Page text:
Late seizures, which have been noted as a risk factor for epilepsy, are seen to be due to the damage of the cortex by free radicals that have been generated following the deposit of iron and the increased toxic level of glutamate.

Studies have also proposed that the reorganisation of the circuitry in the brain can lead to epileptogenesis which is defined as the process by which a non-epileptic brain transforms into one that produces unprovoked seizures through the development of brain tissue capable of seizures.

Current lines of treatment are structured in a step-wise process beginning with antiepileptic drug (AED) treatment, then moving to resection surgery if AED treatment is not ultimately effective and on to vagus nerve and deep brain stimulation for medically refractory epilepsy.

While seizure prophylaxis can prevent early onset seizures, no available treatments effectively prevent late-onset seizure. 

To be diagnosed with PTE, a person must have a history of head trauma and no history of seizures prior to the injury. Witnessing a seizure is the most effective way to diagnose PTE. Electroencephalography (EEG) is a tool used to diagnose a seizure disorder, but a large portion of people with PTE may not have the abnormal “epileptiform” EEG findings indicative of epilepsy.

EEG can be useful to localise the epileptic focus, to determine severity, and to predict whether a person will suffer more seizures if they stop taking antiepileptic medications.

It is frequently not possible to detect the epileptic focus using neuroimaging (MR and CT). For a diagnosis of PTE, seizures must not be attributable to another obvious cause. Seizures that occur after head injury are not necessarily due to epilepsy or even to the head trauma.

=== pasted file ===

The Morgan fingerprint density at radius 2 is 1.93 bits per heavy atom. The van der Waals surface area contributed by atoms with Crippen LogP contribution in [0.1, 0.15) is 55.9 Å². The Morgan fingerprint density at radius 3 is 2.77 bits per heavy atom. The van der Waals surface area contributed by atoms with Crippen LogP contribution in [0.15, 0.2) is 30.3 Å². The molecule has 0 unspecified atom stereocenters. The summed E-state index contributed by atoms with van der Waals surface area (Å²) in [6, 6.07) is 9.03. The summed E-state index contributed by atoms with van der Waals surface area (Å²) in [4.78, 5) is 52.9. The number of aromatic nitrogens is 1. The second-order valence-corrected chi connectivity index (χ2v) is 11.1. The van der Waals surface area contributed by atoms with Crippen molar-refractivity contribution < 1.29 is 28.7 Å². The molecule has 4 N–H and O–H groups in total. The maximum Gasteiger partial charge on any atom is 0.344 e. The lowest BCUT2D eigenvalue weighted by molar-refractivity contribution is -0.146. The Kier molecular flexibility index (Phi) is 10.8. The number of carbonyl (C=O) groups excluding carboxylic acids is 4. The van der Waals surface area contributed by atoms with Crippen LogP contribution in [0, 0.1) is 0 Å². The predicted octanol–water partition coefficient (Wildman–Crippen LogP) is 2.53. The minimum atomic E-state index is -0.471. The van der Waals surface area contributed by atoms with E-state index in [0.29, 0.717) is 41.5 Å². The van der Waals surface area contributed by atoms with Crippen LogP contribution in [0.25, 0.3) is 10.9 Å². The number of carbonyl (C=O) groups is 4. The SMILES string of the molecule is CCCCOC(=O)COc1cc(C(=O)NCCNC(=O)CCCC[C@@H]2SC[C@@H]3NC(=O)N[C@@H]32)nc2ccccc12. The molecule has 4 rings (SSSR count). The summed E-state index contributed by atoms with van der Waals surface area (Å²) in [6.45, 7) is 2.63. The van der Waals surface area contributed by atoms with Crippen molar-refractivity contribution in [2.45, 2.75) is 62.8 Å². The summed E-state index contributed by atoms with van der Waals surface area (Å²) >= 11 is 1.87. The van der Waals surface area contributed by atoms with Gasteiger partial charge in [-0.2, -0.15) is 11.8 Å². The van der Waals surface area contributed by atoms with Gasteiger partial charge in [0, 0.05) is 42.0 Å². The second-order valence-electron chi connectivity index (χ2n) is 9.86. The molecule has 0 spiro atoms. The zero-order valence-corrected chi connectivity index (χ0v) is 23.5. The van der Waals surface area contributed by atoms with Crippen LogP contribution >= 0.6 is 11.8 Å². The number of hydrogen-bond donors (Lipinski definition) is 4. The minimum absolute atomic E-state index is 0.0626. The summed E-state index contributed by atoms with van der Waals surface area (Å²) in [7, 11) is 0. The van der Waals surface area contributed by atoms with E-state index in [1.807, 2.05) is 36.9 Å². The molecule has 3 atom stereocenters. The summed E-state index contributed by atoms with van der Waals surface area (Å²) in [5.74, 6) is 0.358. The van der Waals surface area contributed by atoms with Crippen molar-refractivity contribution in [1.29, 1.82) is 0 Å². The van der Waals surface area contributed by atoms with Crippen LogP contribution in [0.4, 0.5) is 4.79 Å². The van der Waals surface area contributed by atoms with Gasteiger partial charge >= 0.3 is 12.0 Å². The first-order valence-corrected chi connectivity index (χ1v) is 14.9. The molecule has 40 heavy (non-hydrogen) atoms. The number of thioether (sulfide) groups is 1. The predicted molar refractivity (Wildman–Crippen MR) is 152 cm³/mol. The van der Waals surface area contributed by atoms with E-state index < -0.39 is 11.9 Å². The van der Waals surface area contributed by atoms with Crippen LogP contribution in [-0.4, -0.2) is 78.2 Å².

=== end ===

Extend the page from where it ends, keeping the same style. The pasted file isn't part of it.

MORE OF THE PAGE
Like anyone else, TBI survivors may suffer seizures due to factors including imbalances of fluid or electrolytes, epilepsy from other causes, hypoxia (insufficient oxygen), and ischemia (insufficient blood flow to the altered brain).

Withdrawal from alcohol is another potential cause of seizures.  

Thus, these factors must be ruled out as causes of seizures in people with head injury before a diagnosis of PTE can be made. People with PTE are thought to have shorter life expectancies than people with brain injury who do not suffer from seizures.

The results of one study (two in references below) indicate that individuals with late post-traumatic seizures (LPTS) in the first two years post-TBI have a very high mortality rate at a younger age compared to individuals with TBI and no LPTS and those with epilepsy in general.

Even without adjusting for age, those with TBI and LPTS have nearly three times the mortality rate of those with TBI alone, 27 per cent versus 10 per cent in this study. They die 15 years younger than those who have TBI alone, but do not differ significantly in duration post-TBI or in initial severity of injury as measured by GCS or the severity of mid-line shift.

Compared to people with similar structural brain injuries but without PTE, people with PTE take longer to recover from the injury, have more cognitive and motor problems, and perform worse at everyday tasks.

This finding may suggest that PTE is an indicator of a more severe brain injury, rather than a complication that itself worsens outcome. 

PTE has also been found to be associated with worse social and functional outcomes but not to worsen patients’ rehabilitation or ability to return to work. However, people with PTE may have trouble finding employment if they admit to having seizures, especially if their work involves operating heavy machinery.


A Population-Based Study of Seizures after Traumatic Brain Injuries: John F. Annegers, Ph.D., W. Allen Hauser, M.D., Sharon P. Coan, M.S., Walter A. Rocca, M.D., M.P.H.: N Engl J Med 1998; 338:202.

Mortality in Late Post-Traumatic Seizures: Jeffrey Englander, Tamara Bushnik, Jerry M. Wright, Laura Jamison, and Thao T. Duong: J Neurotrauma. 2009 Sep; 26(9): 1471–1477.